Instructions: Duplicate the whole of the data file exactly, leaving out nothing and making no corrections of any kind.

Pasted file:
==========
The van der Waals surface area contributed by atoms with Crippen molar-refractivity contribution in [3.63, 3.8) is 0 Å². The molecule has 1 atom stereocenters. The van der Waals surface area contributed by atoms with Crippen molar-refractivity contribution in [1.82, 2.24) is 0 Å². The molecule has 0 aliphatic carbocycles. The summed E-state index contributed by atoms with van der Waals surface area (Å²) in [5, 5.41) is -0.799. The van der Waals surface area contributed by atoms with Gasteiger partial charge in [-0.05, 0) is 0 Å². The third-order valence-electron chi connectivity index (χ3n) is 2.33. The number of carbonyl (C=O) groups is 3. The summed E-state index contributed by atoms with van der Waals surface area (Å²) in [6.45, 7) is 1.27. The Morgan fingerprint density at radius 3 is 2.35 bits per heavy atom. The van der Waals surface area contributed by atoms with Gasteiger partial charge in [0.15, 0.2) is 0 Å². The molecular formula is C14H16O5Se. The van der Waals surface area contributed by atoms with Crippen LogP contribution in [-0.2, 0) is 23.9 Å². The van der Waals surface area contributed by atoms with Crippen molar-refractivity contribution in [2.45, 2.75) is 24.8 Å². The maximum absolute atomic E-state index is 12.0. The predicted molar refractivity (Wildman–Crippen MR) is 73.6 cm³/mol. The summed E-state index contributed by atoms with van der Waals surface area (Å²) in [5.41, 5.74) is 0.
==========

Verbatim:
The van der Waals surface area contributed by atoms with Crippen molar-refractivity contribution in [3.63, 3.8) is 0 Å². The molecule has 1 atom stereocenters. The van der Waals surface area contributed by atoms with Crippen molar-refractivity contribution in [1.82, 2.24) is 0 Å². The molecule has 0 aliphatic carbocycles. The summed E-state index contributed by atoms with van der Waals surface area (Å²) in [5, 5.41) is -0.799. The van der Waals surface area contributed by atoms with Gasteiger partial charge in [-0.05, 0) is 0 Å². The third-order valence-electron chi connectivity index (χ3n) is 2.33. The number of carbonyl (C=O) groups is 3. The summed E-state index contributed by atoms with van der Waals surface area (Å²) in [6.45, 7) is 1.27. The Morgan fingerprint density at radius 3 is 2.35 bits per heavy atom. The van der Waals surface area contributed by atoms with Gasteiger partial charge in [0.15, 0.2) is 0 Å². The molecular formula is C14H16O5Se. The van der Waals surface area contributed by atoms with Crippen LogP contribution in [-0.2, 0) is 23.9 Å². The van der Waals surface area contributed by atoms with Crippen molar-refractivity contribution in [2.45, 2.75) is 24.8 Å². The maximum absolute atomic E-state index is 12.0. The predicted molar refractivity (Wildman–Crippen MR) is 73.6 cm³/mol. The summed E-state index contributed by atoms with van der Waals surface area (Å²) in [5.41, 5.74) is 0.